Wednesday, March 16, 2005
Wish I could remember which member of the Volokh conspiracy recommended Dutch on tape. His comments were on the mark - by abridging the book, most of the awkward annoying fake autobiography of the authour were taken out & Reagan's actual speaking could be inserted. I wish the authour actually gave Reagan more uninterrupted speaking time, as one speech he kept inserting himself in between Reagan's talk so it destroyed the flow.
The end was sad & arguable intrusive as Morris detailed Dutch's descent into dementia all too well. One episode that I had never heard was a luncheon for Margaret Thatcher at the Reagan Library - Dutch gives 2 idential toasts to her & everyone has to stand and applaud so as not to embarrass the ex-president. Also Dutch maintained some office in Century City for several years after his mental health was obviously declining - the authour visits him there. Very sad hearing the semi-intimate details of his end.
The focus of the book is on Dutch's character, so avoids much talk about tax cuts or Reaganomics, but Morris beliefs that Reagan's assessment "the evil empire" was the push the ultimately shattered the evil empire, though he also gives credit to Gorbachev for suckering Reagan into a mini-summit in Reykjavik which eventually led to the INF.
Iran-Contra: there's not too much doubt that Reagan knew about trading arms-for-hostages, though he was given to denial e.g. polyp cancer). For the contra portion, Morris believes Reagan knew about the transfer of funds but neither knew nor cared that it was illegal. One telling incident was when Morris asks Pat Buchanan about the contras & Pat responds with a query whether Morris knows Ollie North. Since Morris does not, Buchanan views Morris as a light weight. Given that Buchanan knew about North & the contras, it sounds believable the Reagan knew, but the plausible deniability was always too strong to ever impeach. The other item of note is that Reagan was basically in shell-shock for 3 months after the scandal broke. Finally in March 1987 he comes out of it in time for a key cabinet meeting - his cabinet considered invoking the 25th amendment at that time.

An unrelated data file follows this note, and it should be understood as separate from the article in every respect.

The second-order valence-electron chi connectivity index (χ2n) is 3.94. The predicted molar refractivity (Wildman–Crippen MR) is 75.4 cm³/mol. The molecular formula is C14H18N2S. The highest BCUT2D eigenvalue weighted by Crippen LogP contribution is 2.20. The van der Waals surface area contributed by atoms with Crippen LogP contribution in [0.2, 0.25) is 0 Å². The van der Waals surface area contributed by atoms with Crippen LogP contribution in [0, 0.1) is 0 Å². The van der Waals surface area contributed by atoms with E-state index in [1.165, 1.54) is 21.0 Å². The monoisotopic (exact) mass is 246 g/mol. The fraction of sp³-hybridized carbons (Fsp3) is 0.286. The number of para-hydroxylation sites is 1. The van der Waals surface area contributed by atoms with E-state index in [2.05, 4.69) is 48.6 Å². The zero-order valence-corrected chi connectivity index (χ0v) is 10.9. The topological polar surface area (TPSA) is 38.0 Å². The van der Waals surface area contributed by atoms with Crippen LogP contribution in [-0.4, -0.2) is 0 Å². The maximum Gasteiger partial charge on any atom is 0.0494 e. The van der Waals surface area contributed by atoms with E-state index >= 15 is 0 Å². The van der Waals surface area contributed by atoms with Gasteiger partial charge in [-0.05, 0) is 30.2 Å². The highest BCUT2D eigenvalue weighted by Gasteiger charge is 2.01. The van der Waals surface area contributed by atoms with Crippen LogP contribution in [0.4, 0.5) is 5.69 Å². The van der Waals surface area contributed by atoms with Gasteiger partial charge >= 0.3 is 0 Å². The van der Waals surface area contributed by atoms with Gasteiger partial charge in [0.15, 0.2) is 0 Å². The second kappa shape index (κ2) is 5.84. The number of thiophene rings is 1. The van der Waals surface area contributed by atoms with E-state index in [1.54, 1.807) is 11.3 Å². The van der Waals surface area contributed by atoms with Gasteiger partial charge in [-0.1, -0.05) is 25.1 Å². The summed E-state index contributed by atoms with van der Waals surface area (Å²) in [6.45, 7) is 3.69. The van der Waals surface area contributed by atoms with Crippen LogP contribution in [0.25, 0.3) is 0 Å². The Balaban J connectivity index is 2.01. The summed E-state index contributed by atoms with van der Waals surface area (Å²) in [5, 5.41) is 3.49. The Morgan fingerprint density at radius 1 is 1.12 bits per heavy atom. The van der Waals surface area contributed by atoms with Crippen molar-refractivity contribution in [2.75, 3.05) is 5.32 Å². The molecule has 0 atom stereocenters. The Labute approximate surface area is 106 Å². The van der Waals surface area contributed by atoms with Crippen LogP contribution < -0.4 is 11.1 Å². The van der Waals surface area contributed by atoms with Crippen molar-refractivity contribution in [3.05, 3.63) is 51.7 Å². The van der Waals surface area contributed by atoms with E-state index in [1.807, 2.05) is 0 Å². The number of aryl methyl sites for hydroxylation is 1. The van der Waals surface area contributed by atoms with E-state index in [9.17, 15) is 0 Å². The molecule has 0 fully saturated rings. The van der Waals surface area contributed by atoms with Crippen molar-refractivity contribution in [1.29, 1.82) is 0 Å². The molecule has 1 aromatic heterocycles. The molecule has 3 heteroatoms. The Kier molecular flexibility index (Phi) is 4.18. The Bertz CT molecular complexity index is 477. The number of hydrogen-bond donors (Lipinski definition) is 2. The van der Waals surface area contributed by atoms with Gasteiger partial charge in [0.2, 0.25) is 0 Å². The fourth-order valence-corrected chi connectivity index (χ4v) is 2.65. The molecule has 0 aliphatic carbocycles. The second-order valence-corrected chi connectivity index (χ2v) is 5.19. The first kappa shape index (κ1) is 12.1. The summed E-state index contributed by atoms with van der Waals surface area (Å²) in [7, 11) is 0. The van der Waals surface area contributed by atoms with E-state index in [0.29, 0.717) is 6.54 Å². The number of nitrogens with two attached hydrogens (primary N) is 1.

Overall Morris's view of Reagan's second term is that Reagan knew he had to pace himself, so only put energy into the '86 tax reform & meetings with Gorbachev, but otherwise just tuned out everything else as a nuisance. Also he gives strong emphasis to the accumulative toll of being shot, and the polyp surgery, and one other surgery eventually drained too much of Dutch's energy.
Listening the book did increase my admiration for Reagan, but my feelings about him will also be tempered by what the Reagan revolution wrought - while there was a humanist side to Dutch despite his policies, I can't say the same of his political progeny: Santorum, DeLay et al.
At the end when Morris talks about reading Dutch's white house diaries, I thought of father when Morris mentioned how Dutch would note how many applauses each speech received in his diary. It was not vanity, but more a professional actor grading himself. How well was that speech delivered? Did that one work? A craftsman working on keeping his skills well honed. Brought back memories of father noting his various hotels & how he "charmed" his way into hotel discounts via his employment at the Sheraton. Both were part of the "greatest generation" so I can see how there would be a similarity - surviving the great depression & WWII, you don't need introspection, you need survival skills.